BookPage staff

The Mirror 

Combining fish-out-of-water humor and historical detail, time-travel stories must deftly balance magic and reality. A bestseller when it was published in 1978, Marlys Millhiser’s novel The Mirror is now something of a cult classic, and it’s easy to see why. On the eve of her wedding, 20-year-old Shay falls through an antique mirror into the body of her grandmother, Brandy, whose life on the Colorado frontier in 1900 involves strict gender roles, physical danger and structured undergarments. In exchange, Brandy is transported to Shay’s body in 1978 and must deal with that era’s comparatively lawless (and braless) abandon. This sounds like a prosaic setup, but The Mirror is a wild ride that almost never hits the expected beats. Shay and Brandy are fully realized characters, and the details of both settings are spot on and evocative, lending a sense of reality to the novel despite its absolutely chaotic premise. Along the way, Millhiser digs up some timeless truths about mother-daughter relationships and how the women who came before us are often reflected in the ones who come after.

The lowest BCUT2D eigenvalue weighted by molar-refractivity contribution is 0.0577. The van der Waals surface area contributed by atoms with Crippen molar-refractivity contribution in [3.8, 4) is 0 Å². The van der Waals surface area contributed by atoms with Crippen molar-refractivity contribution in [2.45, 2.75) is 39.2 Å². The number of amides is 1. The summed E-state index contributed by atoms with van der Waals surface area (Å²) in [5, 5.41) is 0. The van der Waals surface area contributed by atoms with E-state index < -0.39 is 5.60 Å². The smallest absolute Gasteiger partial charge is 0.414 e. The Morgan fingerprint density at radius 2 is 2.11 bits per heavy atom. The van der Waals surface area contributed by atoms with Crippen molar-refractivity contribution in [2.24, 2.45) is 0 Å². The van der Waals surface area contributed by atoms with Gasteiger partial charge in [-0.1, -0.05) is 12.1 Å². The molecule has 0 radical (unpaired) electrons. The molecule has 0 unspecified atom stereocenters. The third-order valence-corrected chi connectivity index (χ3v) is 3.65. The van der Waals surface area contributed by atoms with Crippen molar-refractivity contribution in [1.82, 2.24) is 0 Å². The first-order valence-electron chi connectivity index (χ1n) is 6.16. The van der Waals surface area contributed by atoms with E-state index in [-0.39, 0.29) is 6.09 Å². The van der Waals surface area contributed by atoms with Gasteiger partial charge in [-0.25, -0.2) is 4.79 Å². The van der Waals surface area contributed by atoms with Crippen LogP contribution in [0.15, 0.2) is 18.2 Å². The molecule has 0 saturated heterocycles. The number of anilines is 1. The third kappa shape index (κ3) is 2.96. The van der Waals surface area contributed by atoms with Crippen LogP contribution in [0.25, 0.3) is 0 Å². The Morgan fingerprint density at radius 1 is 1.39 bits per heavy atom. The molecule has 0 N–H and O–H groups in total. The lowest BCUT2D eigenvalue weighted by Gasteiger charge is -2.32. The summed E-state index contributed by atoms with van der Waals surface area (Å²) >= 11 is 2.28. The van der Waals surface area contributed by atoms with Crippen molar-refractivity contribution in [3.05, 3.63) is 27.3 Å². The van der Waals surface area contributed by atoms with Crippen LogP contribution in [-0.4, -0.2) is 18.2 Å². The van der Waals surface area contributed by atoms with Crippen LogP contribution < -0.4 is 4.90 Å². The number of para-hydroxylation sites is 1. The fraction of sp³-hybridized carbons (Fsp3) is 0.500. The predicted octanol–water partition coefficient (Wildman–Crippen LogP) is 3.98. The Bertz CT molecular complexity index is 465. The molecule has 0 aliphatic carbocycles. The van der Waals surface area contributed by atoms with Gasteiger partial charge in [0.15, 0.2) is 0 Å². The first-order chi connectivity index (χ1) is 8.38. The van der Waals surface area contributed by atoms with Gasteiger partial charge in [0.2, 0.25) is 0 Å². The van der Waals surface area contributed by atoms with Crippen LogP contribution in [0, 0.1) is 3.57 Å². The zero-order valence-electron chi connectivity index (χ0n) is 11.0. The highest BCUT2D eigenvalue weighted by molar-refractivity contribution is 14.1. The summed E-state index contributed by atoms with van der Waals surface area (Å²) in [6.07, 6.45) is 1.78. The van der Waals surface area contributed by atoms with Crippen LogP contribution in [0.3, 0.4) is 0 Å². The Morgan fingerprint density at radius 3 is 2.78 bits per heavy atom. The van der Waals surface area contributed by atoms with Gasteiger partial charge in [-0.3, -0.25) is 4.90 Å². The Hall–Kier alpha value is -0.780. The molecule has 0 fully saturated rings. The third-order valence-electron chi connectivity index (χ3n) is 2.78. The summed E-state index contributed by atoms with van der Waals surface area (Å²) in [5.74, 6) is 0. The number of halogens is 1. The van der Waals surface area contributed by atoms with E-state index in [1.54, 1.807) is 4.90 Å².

—Trisha, Publisher

Nothing to See Here

My reading preferences vary widely, but I rarely gravitate toward fantasy novels whose first few pages consist of maps, family trees, timelines and other hallmarks of extensive world building. I get too overwhelmed! But I love when a work of fiction contains just a touch of the supernatural. I'm willing to suspend my disbelief if the magical or otherworldly elements are woven into the story in a way that feels effortless. Kevin Wilson’s 2019 novel, Nothing to See Here, is about two children who burst into flames when they’re upset. The kids’ newly hired nanny, Lillian, transitions from reluctant caretaker to fiercely protective parental figure over the course of the book. A note for other fantasy-averse readers like myself: If the whole catching-on-fire thing seems like too much, don’t let it deter you. You'll miss out on a delightful story that's as funny as it is moving.